Prior to the launch of the Emergency Plan, there were only 50,000 people in all of sub-Saharan Africa receiving antiretroviral drugs.  Today, still in the early stages of the Emergency Plan’s implementation, the US is already supporting nearly half a million people on life-saving HIV/AIDS drug treatment.
I believe that one of the important reasons the Emergency Plan has achieved such extraordinary early success is because our approach to the delivery of HIV/AIDS assistance around the world represents a much needed paradigm shift in the delivery of U.S foreign aid.  And I believe it represents what is possible through a broader transformation of the way this country, and indeed the world, should approach the issue of foreign assistance. 
For those of you who may not be familiar with the terminology – as I was not three years ago – international development assistance – sometimes called foreign aid – is the money the United States Government provides to the world’s developing nations. This money promotes such things as economic growth; health; education; famine relief and food security; democracy; good governance, and disaster assistance.
The United States spent about $27.5 billion in 2005 on such assistance--a number that has risen significantly under this Administration. 
Why do we spend this money?
The first reason is our sense of moral obligation, to be sure. We cannot turn our backs on the millions of children who succumb to starvation and disease each day, when the ability to address it is in our hands. We cannot turn our backs on citizens who toil under oppressive poverty, seeking their families' daily survival, but with little opportunity to secure the future.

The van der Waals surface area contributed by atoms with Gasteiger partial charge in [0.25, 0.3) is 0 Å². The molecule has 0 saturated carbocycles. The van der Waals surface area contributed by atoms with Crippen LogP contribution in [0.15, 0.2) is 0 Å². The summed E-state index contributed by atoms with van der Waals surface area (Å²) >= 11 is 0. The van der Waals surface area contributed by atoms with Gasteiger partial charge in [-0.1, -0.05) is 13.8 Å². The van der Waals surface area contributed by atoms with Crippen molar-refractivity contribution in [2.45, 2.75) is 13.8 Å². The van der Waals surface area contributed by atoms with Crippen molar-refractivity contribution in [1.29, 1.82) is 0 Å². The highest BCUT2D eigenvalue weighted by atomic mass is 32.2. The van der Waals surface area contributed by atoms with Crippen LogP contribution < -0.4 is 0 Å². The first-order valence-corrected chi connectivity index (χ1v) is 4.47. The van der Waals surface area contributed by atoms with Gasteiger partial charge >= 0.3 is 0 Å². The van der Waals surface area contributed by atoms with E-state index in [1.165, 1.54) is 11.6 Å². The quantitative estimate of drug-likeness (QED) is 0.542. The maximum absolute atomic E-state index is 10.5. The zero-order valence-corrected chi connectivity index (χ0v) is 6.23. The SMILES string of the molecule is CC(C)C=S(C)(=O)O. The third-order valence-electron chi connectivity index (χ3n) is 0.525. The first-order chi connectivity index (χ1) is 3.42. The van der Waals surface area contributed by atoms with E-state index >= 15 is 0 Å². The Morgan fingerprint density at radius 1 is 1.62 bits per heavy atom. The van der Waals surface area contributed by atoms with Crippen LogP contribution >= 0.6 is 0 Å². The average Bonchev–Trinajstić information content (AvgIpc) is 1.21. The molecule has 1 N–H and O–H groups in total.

The second reason, however, is that our futures are inextricably linked to those we seek to assist.
Promoting freedom, democracy, and development are primary elements identified in the President's national security strategy. It's part of our strategy for addressing the root causes of terrorism.
Governments that rule justly, encourage economic freedom and opportunity, and invest in their people – the hallmarks of democracies – do not produce or tolerate terrorists. By supporting countries to live up to these principles, the United States will strengthen and expand the community of nations united in building global peace and prosperity. People who see a hopeful future for themselves and their families are not as willing to bind bombs to their bodies.
Interestingly, this second reason is tied to the first. No true democracy has ever experienced a famine.
The accountability of government to citizens, the free press that flourishes under democracies, doesn't allow for such failures of government.
While well-intended, some of what has been done historically by the donor community – including the United States – has too often, left few lasting traces beyond the immediate impact of short-term programs.
To be sure, charity has its place, especially when it is charity in response to urgent emergencies. For example, in recent months, we in the U.S. government have been working closely with Jim and the World Food Program to address a looming food aid shortage in Sudan. The U.S. has led in this effort, providing about 85% of the confirmed contributions to the WFP to date, and urging other donors to do their part.
Yet it's important to distinguish between charitable humanitarian assistance, and support for a nation's long-term development and transformation. As President Bush has said, true development requires far-reaching, fundamental changes in governance and institutions, human capacity and economic structure, so that countries can sustain further economic and social progress without permanently depending on foreign aid.
The primary responsibility for achieving this transformation rests with the leadership and citizens of the developing nations themselves. The assistance and policies of the United States can and must play a vital and catalytic role. But to really make a difference, these resources must be focused on transformational initiatives that are owned over time by the developing nations themselves.